The categories of products and brands using influencer marketing campaigns range across the board. From tech-based offerings to food and everything in between, there is a practical use case to be found that has seen impressive returns.
Some specific sectors that have historically seen diminishing returns from traditional advertising, such as print, should pay extra attention to influencer marketing’s potential benefits. Brick and mortars like restaurants, clothing stores, and supermarkets that are continuously losing market share due to encroachment from on-demand delivery services like Amazon and other E-tailers can gain a lot from engagement with the right influencer. The goal is for the influencer to stress and contrast the value of the brick and mortar relating to experience and price. Also, combining that with their recommendations and encouraging their audiences to visit and see for themselves. While it can indeed help spice up the campaign with influencer specific promotions and special offers, these should be looked at as investments for long-term patronage from the influencer’s audience. We have seen great performance from local micro-influencers (explained in detail below) to help differentiate local kosher supermarkets, restaurants (both fast-casual and fine dining), and clothing stores.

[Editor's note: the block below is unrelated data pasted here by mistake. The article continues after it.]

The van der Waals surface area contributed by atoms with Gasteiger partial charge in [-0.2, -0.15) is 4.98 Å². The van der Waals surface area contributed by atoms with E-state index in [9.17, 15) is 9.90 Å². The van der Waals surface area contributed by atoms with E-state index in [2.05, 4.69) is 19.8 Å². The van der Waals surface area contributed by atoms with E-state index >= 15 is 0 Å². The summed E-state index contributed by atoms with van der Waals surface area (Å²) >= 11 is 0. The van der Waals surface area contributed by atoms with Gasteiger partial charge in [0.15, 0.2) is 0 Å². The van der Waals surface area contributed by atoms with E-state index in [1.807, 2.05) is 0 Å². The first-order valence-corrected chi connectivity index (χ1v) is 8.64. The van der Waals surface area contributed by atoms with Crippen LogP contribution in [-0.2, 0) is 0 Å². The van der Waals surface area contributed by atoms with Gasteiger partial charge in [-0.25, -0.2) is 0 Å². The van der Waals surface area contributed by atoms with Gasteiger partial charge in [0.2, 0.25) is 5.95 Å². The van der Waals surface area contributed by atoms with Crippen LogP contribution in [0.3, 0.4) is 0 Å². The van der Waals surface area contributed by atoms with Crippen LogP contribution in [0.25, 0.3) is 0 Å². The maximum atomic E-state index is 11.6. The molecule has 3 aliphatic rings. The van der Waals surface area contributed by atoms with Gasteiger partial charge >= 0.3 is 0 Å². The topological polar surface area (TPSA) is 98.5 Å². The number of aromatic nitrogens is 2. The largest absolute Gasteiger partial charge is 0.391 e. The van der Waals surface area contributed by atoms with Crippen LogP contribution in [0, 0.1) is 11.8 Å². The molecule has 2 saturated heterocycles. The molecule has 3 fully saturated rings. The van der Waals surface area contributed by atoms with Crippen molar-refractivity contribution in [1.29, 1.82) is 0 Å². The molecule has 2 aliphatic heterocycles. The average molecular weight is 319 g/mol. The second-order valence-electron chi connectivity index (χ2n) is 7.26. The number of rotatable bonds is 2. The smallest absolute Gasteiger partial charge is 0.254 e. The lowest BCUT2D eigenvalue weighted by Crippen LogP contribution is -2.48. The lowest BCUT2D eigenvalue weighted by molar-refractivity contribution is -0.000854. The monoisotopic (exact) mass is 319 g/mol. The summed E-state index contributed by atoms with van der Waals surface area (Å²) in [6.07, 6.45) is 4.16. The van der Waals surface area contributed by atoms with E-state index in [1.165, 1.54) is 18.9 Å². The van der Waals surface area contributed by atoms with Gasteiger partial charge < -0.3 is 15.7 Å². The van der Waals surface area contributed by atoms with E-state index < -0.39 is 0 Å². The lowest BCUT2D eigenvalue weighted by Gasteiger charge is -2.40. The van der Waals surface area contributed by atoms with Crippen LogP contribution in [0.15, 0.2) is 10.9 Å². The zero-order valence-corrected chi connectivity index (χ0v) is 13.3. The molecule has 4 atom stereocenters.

Even those competing in the e-commerce world use influencer marketing to gain share from the biggest player, Amazon. While not a traditional influencer personality, Buzzfeed’s Tasty recently partnered with Walmart and its subsidiary, Jet.com, to gain access to Tasty’s young and highly engaged millennial audience. Musselman’s partnered with Jewlish during the Chanukah season to capitalize on the infamous latke and applesauce combination in a more Jewish focused context.
The use cases for influencer marketing are practically endless. In addition to brick and mortars focused campaigns, we see campaigns beyond consumer-based offerings as well. These include government focused campaigns in both a strategic communications role and general marketing in a tourism context. Take, for example, Israel’s recent campaign that brought six internet-famous dogs to the country through Vibe Israel, a non-profit that focuses on strengthening Israel’s image.
In addition to the general market, we have used influencer marketing as an integral part of the marketing mix for a wide variety of clients. These range from multiple different categories and in our various practices, including Jewish focused public relations, general marketing, and kosher focused campaigns.
Various Platforms But One Leader